The WHO health expert who made the comment yesterday said that it was a "misunderstanding" of research on the topic

By Julie Mazziotta and Eric Todisco
June 09, 2020 01:42 PM
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The World Health Organization is pulling back a claim that asymptomatic spread of the new coronavirus, COVID-19, from people who never show symptoms, is "very rare," after criticism from health experts.

On Monday, Dr. Maria Van Kerkhove, head of WHO’s emerging diseases and zoonosis unit, said at a news briefing from the United Nations agency’s Geneva headquarters that, “from the data we have, it still seems to be rare that an asymptomatic person actually transmits onward to a secondary individual. It's very rare."

Her claim went against the thinking of most health experts and the Centers for Disease Control, which started urging Americans to wear masks due to the high risk of asymptomatic spread.

On Tuesday, Van Kerkhove pulled back that claim during a special news conference, saying that it was a "misunderstanding" and that it is still not known how much asymptomatic spread contributes to COVID-19 cases.

Van Kerkhove said that she was trying to answer a journalist's question when she made the "very rare" claim, and that she "wasn’t stating a policy of WHO or anything like that,” she said.

“We do know that some people who are asymptomatic, or some people who do not have symptoms, can transmit the virus on," she added.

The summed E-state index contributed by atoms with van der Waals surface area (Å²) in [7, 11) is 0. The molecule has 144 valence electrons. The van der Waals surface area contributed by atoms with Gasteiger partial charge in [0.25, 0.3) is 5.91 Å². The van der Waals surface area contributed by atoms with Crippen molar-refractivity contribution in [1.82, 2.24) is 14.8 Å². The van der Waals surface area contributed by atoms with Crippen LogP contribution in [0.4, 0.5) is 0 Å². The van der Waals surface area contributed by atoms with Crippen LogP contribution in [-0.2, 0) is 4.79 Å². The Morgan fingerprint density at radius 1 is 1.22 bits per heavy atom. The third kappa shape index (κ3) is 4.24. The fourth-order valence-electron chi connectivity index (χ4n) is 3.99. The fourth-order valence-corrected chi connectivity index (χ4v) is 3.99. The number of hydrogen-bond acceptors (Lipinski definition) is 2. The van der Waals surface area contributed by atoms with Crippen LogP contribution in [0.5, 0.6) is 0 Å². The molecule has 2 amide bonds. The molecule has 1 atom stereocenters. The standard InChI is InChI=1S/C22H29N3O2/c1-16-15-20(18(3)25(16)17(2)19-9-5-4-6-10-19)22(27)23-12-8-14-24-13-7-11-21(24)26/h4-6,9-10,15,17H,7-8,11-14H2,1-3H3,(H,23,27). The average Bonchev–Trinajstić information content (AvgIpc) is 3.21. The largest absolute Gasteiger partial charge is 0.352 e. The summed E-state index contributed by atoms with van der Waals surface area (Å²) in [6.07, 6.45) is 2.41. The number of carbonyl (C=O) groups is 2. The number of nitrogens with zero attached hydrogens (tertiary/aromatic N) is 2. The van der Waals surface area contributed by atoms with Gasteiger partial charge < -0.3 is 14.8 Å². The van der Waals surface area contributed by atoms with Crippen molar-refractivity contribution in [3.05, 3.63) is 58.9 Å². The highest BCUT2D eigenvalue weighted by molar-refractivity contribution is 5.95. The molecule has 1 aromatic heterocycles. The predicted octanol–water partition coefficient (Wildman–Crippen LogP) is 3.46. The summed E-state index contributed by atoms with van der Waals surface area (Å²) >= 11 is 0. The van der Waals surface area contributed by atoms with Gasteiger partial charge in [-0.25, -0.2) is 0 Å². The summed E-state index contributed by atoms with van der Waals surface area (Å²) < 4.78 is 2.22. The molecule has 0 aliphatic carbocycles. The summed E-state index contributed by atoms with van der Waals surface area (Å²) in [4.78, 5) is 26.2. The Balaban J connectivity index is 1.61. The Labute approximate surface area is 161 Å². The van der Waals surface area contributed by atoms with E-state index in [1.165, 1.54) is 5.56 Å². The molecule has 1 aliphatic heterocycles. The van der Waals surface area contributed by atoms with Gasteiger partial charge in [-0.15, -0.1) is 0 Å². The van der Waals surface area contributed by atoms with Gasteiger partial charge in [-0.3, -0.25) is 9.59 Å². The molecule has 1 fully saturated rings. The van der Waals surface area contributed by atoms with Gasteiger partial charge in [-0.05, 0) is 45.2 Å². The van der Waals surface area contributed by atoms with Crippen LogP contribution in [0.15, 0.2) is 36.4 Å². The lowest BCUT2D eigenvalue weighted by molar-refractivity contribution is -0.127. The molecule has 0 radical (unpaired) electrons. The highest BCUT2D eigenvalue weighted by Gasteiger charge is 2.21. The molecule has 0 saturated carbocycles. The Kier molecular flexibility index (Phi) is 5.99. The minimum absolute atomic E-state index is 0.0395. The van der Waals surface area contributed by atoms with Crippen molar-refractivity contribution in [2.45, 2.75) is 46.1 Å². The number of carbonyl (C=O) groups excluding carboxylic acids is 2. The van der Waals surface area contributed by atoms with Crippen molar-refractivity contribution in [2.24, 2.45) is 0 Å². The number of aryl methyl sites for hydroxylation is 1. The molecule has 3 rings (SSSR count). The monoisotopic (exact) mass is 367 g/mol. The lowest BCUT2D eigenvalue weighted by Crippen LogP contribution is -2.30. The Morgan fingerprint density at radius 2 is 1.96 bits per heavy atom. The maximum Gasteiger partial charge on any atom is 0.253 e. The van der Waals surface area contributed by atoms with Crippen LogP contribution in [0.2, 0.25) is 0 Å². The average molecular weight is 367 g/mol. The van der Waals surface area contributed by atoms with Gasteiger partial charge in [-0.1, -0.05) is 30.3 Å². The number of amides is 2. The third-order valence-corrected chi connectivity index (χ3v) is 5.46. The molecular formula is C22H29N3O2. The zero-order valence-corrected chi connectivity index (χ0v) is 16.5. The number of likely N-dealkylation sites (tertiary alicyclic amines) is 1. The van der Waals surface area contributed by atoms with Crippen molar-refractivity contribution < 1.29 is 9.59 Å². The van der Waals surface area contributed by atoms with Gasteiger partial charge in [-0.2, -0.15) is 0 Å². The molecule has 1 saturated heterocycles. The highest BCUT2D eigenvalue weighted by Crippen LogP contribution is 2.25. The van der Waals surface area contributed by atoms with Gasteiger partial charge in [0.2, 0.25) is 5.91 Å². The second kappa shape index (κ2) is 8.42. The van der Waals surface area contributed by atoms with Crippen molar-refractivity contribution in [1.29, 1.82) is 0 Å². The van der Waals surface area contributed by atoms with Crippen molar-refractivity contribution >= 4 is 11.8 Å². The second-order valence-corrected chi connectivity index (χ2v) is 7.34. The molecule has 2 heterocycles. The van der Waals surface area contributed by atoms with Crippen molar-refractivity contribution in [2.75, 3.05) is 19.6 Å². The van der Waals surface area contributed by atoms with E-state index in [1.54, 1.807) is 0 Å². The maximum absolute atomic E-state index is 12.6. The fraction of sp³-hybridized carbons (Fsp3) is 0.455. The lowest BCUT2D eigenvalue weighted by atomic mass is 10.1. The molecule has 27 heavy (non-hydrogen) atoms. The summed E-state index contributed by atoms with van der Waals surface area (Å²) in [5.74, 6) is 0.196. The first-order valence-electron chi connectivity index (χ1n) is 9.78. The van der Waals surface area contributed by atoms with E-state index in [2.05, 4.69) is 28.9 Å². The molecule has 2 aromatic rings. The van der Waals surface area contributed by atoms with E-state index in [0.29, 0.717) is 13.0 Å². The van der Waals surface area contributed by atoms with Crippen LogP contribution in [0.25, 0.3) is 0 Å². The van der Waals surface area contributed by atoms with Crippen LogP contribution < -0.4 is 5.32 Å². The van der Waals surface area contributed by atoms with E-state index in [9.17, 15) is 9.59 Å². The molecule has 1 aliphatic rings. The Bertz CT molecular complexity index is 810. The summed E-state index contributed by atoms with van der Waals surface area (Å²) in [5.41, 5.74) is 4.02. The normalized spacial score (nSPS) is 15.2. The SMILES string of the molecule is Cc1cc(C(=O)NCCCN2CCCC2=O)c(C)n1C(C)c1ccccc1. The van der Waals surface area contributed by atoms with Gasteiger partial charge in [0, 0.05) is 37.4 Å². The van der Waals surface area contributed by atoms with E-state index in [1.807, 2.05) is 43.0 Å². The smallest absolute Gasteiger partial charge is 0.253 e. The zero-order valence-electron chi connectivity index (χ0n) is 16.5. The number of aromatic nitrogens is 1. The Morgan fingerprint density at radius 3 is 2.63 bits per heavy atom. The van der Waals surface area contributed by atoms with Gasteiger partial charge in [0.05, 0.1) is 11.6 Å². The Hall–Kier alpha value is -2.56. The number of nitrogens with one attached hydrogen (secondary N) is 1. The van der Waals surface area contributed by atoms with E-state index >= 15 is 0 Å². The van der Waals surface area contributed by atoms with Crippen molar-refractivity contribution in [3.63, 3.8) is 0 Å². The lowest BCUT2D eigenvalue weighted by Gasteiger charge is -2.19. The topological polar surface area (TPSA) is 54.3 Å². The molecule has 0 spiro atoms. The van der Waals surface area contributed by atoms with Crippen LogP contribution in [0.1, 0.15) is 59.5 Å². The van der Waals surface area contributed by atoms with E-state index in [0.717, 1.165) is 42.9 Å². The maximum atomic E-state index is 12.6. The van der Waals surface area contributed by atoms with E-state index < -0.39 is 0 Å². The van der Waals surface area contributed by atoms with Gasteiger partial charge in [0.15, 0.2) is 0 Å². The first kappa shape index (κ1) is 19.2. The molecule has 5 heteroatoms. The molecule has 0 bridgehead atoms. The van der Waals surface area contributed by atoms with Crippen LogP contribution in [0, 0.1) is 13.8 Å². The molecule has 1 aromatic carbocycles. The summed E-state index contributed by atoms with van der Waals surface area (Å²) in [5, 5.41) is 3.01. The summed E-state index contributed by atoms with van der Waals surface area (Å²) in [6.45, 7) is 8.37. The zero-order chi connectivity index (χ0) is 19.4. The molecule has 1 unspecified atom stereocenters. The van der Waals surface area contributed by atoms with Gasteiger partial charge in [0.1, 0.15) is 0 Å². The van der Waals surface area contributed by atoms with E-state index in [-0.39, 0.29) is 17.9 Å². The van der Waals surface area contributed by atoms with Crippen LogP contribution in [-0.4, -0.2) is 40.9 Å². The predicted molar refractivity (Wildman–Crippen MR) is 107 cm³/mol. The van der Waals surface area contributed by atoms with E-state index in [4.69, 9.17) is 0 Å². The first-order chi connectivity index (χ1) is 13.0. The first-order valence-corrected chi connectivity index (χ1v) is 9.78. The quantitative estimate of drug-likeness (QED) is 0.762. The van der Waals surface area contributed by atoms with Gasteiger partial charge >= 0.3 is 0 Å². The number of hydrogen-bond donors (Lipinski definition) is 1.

Credit: Spencer Platt/Getty Images

Van Kerkhove's comments were based on a new WHO report on COVID-19 spread, in which they advised that the general public wear masks to reduce the chance of transmission. The agency analzyed studies on COVID-19 transmission for the report, and found that people are more likely to spread COVID-19 if they are pre-symptomatic — meaning they have the virus but have not yet started showing symptoms and are likely unaware, and therefore less cautious about going out in public.

However, WHO writes in the report that "most studies included in this review have important limitations of poor reporting of symptoms, or did not properly define which symptoms they were investigating."

While recounting her previous statements on Tuesday, Van Kerkhove said that the studies on transmission may use flawed data.

“That’s a big open question, and that remains an open question,” she said.

People walk at the boardwalk in Venice Beach over Memorial Day Weekend
| Credit: APU GOMES/AFP via Getty Images

On Monday, health experts refuted the idea that asymptomatic cases are only causing a limited amount of spread.

“All of the best evidence suggests that people without symptoms can and do readily spread SARS-CoV-2, the virus that causes COVID-19,” scientists at the Harvard Global Health Institute said in a statement on Tuesday.

“The bottom line is this: there are people out there without symptoms who are shedding virus and spreading the disease," Dr. Ashish Jha, faculty director of the Harvard Global Health Institute, said on Morning Joe Tuesday morning.

And many experts, including WHO and Van Kerkhove, emphasized that social distancing, COVID-19 testing and tracing, masks-wearing and quarantining is essential to reducing the spread.

Also on Monday, WHO announced that the number of new COVID-19 cases worldwide had hit a high, with 136,000 new infections on Sunday. The majority of the cases — three-quarters — are in just 10 countries, primarily in the Americas and South Asia, as the number of new cases in Europe continues to drop following their strict lockdowns.

Although the U.S. is continuing to lift its stay-at-home restrictions, at least 20 states have seen a recent spike in coronavirus cases, particularly Florida, Arkansas, Mississippi and the Carolinas. As of Tuesday, more than 1,970,600 Americans have been diagnosed with COVID-19, and at least 110,960 people have died.